Skip to main content
Rebordering Britain & Britons after Brexit

And then came Brexit: Experiences and future plans of young EU migrants in the London region

Abstract

This paper investigates the potential rupture that the United Kingdom's Brexit referendum of June 23, 2016, might bring about in intra-European Union youth mobilities, with a specific focus on the London region. In many respects, and counter-intuitively given the Brexit result, London has already become a Eurocity: a magnet for young people, both highly educated and less educated, from all over Europe who, especially since the turn of the millennium, have flocked to the city and its wider region to work, study, and play. Now, these erstwhile open-ended migration trajectories have been potentially disrupted by a referendum result that few anticipated, and whose consequential results are still unclear. The main theoretical props for our analysis are the notions of liquid migration, tactics of belonging, whiteness, privilege, and affect. Data are drawn from 60 in-depth interviews with Irish, Italian, and Romanian young-adult students and higher and lower skilled workers, carried out in late 2015 and early 2016, plus 27 reinterviews carried out in late 2016, post-Brexit. Results indicate participants' profound and generally negative reaction to Brexit and, as a consequence, a diversity of uncertainties and of plans over their future mobility: either to stay put using tactics of belonging, or to return home earlier than planned, or to move on to another country. Finally, we find evidence that new hierarchies and boundaries are drawn between intra-European Union migrants as a result of Brexit.

You might also be interested in :

(Un)settling home during the Brexit process
Building upon extensive literature on the concept of home, this article uses narrative interviews to argue that home can be (un)settled. The process of (un)settling home can occur in relation to various circumstances such as widowhood, ill health, or geopolitical changes. This article presents (un)…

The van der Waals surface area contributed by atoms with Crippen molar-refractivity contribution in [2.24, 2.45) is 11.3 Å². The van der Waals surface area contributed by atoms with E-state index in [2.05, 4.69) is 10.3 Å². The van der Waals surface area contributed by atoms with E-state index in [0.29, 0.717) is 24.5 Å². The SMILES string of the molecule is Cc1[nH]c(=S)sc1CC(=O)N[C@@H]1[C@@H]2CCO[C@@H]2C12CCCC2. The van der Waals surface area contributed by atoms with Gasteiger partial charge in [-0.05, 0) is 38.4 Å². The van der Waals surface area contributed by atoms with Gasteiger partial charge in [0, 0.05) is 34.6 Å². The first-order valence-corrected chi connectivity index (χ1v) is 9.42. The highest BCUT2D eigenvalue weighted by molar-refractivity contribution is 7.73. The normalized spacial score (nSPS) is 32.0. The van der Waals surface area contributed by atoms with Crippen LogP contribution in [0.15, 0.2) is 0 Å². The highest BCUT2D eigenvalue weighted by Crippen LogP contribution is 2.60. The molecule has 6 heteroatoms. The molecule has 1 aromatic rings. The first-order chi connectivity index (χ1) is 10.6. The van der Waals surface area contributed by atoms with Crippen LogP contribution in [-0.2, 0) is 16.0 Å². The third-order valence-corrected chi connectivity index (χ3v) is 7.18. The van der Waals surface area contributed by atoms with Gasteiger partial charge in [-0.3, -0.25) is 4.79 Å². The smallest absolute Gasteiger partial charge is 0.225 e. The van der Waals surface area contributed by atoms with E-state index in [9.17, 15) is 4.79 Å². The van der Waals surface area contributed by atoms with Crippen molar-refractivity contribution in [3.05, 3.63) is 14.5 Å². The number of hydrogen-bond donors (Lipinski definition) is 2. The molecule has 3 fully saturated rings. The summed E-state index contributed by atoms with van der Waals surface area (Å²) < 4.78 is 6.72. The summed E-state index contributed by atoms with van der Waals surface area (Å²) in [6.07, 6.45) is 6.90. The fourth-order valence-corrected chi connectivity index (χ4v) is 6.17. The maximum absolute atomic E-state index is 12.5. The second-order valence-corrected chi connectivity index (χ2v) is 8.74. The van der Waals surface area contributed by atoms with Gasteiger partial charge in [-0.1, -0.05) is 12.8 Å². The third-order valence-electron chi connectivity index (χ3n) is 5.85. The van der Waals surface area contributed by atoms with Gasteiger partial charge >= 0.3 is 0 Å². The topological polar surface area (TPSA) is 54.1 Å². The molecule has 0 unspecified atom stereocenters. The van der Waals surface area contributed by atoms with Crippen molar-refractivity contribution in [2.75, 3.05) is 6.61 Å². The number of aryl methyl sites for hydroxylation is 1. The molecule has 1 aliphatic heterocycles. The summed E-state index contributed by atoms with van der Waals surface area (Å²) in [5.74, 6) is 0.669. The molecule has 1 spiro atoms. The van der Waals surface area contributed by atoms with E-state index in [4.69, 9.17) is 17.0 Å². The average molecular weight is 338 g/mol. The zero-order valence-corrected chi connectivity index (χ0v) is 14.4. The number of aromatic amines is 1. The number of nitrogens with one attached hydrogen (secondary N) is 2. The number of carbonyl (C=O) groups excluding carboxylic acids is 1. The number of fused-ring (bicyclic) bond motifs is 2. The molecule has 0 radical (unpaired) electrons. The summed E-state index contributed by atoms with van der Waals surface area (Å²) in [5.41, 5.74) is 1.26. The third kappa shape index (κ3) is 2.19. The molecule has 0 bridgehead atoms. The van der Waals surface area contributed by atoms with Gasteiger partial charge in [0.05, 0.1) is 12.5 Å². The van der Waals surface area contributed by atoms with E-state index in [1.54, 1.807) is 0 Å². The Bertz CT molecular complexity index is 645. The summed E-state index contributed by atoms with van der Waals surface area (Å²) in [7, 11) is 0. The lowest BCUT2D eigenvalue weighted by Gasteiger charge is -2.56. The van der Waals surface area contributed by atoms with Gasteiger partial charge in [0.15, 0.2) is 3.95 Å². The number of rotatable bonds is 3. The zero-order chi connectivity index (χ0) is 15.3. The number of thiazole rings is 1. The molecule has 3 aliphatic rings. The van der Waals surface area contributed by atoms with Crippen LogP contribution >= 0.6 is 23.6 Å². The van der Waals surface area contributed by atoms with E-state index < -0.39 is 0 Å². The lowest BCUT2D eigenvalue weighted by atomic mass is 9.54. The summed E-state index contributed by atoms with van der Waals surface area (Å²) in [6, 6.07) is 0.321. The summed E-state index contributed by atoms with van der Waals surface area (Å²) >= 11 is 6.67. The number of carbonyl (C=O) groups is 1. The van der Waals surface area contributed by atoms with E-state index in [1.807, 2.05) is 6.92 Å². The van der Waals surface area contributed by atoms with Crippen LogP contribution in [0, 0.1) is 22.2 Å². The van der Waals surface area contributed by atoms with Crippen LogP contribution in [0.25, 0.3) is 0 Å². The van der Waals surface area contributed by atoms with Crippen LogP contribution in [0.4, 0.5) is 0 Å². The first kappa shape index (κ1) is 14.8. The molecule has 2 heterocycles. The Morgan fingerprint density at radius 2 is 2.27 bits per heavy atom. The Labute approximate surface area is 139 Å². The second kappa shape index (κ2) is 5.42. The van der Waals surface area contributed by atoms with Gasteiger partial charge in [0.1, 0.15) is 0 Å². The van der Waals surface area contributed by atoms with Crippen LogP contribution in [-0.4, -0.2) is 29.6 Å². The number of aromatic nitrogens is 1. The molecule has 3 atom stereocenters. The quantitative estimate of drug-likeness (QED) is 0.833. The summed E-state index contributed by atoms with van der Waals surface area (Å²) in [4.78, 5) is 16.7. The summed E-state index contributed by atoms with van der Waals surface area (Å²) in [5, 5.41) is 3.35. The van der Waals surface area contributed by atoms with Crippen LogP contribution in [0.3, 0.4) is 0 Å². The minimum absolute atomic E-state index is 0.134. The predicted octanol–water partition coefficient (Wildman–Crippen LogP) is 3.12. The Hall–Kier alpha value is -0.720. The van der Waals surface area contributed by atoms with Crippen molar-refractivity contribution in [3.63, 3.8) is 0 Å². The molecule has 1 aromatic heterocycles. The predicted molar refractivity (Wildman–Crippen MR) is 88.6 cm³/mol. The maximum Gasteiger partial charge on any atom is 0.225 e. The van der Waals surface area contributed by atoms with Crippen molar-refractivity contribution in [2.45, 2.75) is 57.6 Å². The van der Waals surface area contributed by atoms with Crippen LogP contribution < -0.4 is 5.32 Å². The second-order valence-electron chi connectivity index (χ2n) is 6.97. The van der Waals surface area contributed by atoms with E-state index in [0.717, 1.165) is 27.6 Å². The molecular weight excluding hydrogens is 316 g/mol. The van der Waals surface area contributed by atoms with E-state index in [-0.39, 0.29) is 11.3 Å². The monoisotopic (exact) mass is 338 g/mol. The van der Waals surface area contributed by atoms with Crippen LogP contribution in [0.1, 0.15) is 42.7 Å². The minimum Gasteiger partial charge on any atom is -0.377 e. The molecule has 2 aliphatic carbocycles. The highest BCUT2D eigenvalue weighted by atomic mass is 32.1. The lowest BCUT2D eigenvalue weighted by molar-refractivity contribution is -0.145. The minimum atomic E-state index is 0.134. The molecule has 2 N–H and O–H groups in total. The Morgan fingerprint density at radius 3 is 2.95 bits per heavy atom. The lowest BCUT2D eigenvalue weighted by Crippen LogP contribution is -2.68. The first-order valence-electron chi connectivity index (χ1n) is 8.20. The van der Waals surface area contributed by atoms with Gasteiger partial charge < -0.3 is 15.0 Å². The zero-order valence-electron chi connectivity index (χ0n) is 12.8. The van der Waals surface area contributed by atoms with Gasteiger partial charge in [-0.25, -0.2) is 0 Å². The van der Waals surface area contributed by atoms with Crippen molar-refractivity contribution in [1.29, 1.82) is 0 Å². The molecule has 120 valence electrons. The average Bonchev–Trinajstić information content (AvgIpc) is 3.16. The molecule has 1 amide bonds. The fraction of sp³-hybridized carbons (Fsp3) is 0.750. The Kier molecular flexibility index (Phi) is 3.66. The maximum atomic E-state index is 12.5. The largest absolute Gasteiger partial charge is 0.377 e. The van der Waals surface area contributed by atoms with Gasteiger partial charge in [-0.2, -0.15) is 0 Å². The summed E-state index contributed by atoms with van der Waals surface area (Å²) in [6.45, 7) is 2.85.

“Where are we going to go now?” European Union migrants' experiences of hostility, anxiety, and (non-)belonging during Brexit
This paper examines the impact of the 2016 European Union (EU) referendum and its aftermath from the perspective of European migrants living in Wales. Drawing on interviews conducted with EU nationals in 2016 and 2017…
Between disruptions and connections: “New” European Union migrants in the United Kingdom before and after the Brexit
This paper examines the pre- and post-Brexit experiences and perspectives of migrants from three “new” European Union (EU) countries-Latvia, Poland, and Slovakia-who are living and working or studying in the London area. Deploying the key concepts of power-geometry and relational space…
Brexit, acculturative stress and mental health among EU citizens in Scotland
The `Brexit' referendum represents a hostile shift in the United Kingdom's acculturative context. With its remain majority and pro-migration political discourse, Scotland appears less hostile than the rest of the United Kingdom.

Journal

Population Space and Place

Authors

Aija Lulle (United Kingdom)
Laura Morosanu (United Kingdom)
Russell King (United Kingdom)

Article meta

Country / region covered

Population studied

Year of Publication

Source type

Keywords